Urmas Paet, the former foreign minister and now a member of the European Parliament, said that solo act by IRL head Margus Tsahkna with regards to Estonian-Russian border treaty does not indicate a consistent and credible foreign policy.
IRL Chairman Margus Tsahkna said on Wednesday that the government must add a political declaration to the ratification of the Estonian-Russian border treaty, one that would point to the validity of the 1920 Treaty of Tartu.
Yet, the last time the two nations were close to ratifying a border treaty, Estonia added a political dimension to it by mentioning the Treaty of Tartu, leading to Russia pulling out. But Tsahkna said that IRL's idea is different this time, as last time the treaty text itself was changed.
“The Parliament has the opportunity to make a similar declaration. We are not going to change the border treaty as it is. The treaty clearly states it is just a treaty to mark a certain border,” Tsahkna said.
Paet said that Estonia “must be self-assured” – both in relation to its past as well as future, meaning that in order to retain credibility, it must behave in a predictable way and maintain consistency.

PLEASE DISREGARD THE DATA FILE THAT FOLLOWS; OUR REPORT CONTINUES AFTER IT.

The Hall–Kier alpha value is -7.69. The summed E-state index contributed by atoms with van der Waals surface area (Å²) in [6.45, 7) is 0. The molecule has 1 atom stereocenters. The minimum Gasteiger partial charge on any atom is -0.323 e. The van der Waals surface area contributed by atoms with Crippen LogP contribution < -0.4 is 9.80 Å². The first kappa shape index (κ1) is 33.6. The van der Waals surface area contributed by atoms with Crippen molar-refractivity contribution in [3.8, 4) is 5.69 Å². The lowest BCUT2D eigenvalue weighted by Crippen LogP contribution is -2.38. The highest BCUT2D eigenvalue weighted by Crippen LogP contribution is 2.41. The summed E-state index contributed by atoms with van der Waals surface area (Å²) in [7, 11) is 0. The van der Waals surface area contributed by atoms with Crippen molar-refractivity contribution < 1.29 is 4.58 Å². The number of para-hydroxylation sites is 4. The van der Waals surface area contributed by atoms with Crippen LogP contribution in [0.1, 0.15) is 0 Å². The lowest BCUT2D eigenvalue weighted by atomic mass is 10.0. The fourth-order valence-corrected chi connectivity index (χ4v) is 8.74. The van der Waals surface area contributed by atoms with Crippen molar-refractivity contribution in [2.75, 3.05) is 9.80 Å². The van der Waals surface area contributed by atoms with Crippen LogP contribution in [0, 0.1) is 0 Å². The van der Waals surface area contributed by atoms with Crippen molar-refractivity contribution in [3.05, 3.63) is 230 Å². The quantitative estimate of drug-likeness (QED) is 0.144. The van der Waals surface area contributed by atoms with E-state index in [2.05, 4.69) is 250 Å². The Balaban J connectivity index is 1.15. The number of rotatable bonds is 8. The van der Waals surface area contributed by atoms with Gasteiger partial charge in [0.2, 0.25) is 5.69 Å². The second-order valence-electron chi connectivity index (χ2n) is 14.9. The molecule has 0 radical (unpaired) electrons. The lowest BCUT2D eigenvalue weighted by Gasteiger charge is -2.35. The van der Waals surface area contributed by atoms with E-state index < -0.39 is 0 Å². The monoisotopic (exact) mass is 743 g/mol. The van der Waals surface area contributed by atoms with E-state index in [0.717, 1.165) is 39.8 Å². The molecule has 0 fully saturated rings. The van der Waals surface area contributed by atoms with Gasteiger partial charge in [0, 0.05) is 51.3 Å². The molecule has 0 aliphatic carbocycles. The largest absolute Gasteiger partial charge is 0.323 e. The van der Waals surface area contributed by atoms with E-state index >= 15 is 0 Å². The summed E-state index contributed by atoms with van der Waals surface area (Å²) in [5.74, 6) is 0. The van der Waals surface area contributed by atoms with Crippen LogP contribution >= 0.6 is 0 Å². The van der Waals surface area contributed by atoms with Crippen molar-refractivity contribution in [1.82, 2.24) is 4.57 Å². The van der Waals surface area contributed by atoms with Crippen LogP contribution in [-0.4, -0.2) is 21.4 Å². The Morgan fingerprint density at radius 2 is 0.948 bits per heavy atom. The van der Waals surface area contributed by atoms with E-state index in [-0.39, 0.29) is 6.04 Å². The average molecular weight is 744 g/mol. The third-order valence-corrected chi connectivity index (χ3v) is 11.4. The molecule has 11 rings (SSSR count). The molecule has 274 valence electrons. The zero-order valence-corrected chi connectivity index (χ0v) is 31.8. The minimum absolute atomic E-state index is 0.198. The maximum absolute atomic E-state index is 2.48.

“We signed the treaty in 2014, after all Parliament parties, including IRL, proposed to the government to restore consultations with Russia, in order to find perspective for the ratification of Estonia-Russia border treaty,” Paet said in an article for Eesti Päevaleht.
He added that IRL endorsed the treaty text last year and gave its approval to send it for the ratification in the Parliament – process that then stalled due to elections in the spring.
Paet also said that there is no threat to Estonia's sovereignty, should the border treaty not point to the validity of the 1920 Treaty of Tartu.
“The risk has been evaluated repeatedly over the years. The party (IRL) which belongs to the government, should not express uncertainty and insecurity this way,” Paet said, adding that IRL should show consistency and trustworthiness, which are important in state affairs and in the government.
Estonia and Russia originally agreed on a border treaty in 2005, only for Estonia to add a clause on the Treaty of Tartu, which was signed between the two nations in 1920 to end Estonia's War of Independence. That treaty also established the border between the two nations.
Russia pulled out then and the treaty was again signed in 2014, but must be ratified by both parliaments before entering force.
On today's Cabinet meeting, the government didn't amend the treaty text and sent it to Parliament for the ratification. It did, however, add a paragraph about the Treaty of Tartu to the explanatory note that went with it.
Editor: S. Tambur